Helicopter Attack (Light) Squadron THREE (HAL-3) was the only rapid reaction armed helicopter squadron ever commission in the U.S. Navy. It was established on 1 April 1967 in Vietnam to provide close air support for the Navy’s Game Warden River Patrol Force (a.k.a. Brown Water Navy) in South Vietnam. The need for HAL-3 was demanded by the peculiar nature of guerrilla warfare in Vietnam. This one of a kind naval aviation unit played a major role in the American led campaign to deny Viet Cong use of all important waterways in the Vietnam Delta regions.
HAL-3 pilots began flying heavily armed Bell Aviation UH-1B and UH-1M Huey helicopters. Nicked name “SEAWOLVES,” they commenced providing rapid reaction close-air support to host of navy craft, and often provided dedicated armed reconnaissance and fire support to Navy SEALs. Indeed, SEALs and SEAWOLVES became an inseparable and dominating warrior team in areas where they were co-located.
In 1969, HH-1K and UH-1L Huey “Slicks,” also built by Bell Aviation and nicked named “SEALORDS,” were added to the HAL-3 inventory. These were navy helicopters used primarily for logistic resupply; however, working in combination with SEAWOLFS, they were also involved in combat missions, which routinely involved inserting and extracting SEALs.
Best of the Best
“We Seawolves had a ‘Great’ mission. If it weren’t for the Seawolves and their sacrifices, many more names would be on this wall. Indeed, we Seawolves were the “Best of the Best.” We dared to go when and where others would not go. People need not take our word for this. All they have to do is ask the units our squadron supported. Ask the “Brown Water Navy” Sailors, including the SEALs and UDT. Ask the U.S. Army and Marine Corps Special Forces and advisors. Ask the Green Beret, LRP, Mobile Strike Force and Ranger Team members. Ask the South Vietnamese villagers who were in danger of being over run by the VC and NVA.”
Vietnam Memorial Speech
Washington DC, July 4, 1996
By Tom Olby, HAL-3 Seawolves, Det 1 (1968-1971)
“Among the armed forces of the United States, U.S. Navy SEALs are frequently the “tip of the spear” – the first to penetrate and the first to draw blood. However, the tip is also the most vulnerable part of the blade, the first part to be to be blunted. It must be inserted in the right place at the right time or be shattered. It is also the smallest part of the blade, and improperly applied, it can easily be broken against enemy armor.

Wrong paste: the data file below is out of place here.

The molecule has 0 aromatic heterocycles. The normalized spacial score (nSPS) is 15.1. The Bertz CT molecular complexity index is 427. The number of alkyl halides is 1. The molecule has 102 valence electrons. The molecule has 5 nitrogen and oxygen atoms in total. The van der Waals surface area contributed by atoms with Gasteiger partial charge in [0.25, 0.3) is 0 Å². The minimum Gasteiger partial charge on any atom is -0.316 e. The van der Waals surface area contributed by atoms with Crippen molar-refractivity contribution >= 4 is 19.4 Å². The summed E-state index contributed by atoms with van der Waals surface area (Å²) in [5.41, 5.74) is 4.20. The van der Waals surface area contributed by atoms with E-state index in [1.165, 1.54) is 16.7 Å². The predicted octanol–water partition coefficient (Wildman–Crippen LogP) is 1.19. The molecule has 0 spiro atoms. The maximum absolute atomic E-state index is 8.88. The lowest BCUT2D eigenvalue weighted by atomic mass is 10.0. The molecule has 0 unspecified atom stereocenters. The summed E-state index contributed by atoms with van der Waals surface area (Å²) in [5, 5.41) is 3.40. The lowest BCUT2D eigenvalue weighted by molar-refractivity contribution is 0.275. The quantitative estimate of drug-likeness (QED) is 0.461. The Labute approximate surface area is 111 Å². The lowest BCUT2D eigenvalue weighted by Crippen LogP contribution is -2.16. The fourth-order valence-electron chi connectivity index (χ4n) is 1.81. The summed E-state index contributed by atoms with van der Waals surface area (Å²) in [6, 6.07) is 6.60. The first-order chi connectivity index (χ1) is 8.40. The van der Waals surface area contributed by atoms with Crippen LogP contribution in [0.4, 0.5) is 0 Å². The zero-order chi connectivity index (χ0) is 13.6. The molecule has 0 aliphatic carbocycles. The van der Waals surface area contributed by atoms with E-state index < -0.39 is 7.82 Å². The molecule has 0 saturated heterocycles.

Navy SEALs operated in Vietnam in commando units as small as four men and rarely more than fourteen. They penetrated deep into Viet Cong and NVA strongholds to capture or eliminate the Communist infrastructure. The SEALs were soon to become masters of camouflage, and were able to move through the jungle without detection and under the cover of darkness. Upon reaching their objective, they were often met with overwhelming odds. Then the tip of the spear needed help from above, and radio silence had to be broken. The word went out: “Scramble Seawolves!”
In Vietnam for maximum mobility and firepower over the jungles and rice paddies, the helicopter was the essential support vehicle for our riverine forces. The navy’s answer to the problem of SEAL support in an operating environment of unbroken jungle, rice paddies, or open water was the UH-1B helicopter gunship, call sign Seawolves. Mounted on each side of the Seawolf Hueys were 2.75-inch rocket launchers, and two M-60 flex-mounted machine guns per side. Unique to the Seawolf gunships were its two gunners, one seated on each side of the helicopter with a freehand, shoulder-fired M-60 machine gun. These very special young gunners hung out of the helicopter with one foot on the rocket pod and fired to the side, under, and to the rear, as the gunship rolled in and out of an attack run.
Not only does many a SEAL owe his life to the Seawolves, but the units often operated together as a team. Very often located at the same base of operations, we developed friendships that are still alive today. Operating well outside standard operating procedures, the Seawolves have lifted SEALs out of enemy encirclements, and I have known them to land in a hot LZ [Landing Zone] to lift out caches too large for the SEALs to pack out. The also evacuated our wounded, when medevac helicopters were not available. Most important they were always there for us, when we were down in the mud and darkness; the night illuminated with red and green tracers; the VC behind every shadow. Many times, after we were out of danger, they stayed with us until we were safely extracted, in the middle of the river, and out of range of enemy fire.”
Barry W. Enoch
GMGC, U.S. Navy (Ret.)
SEAL Team ONE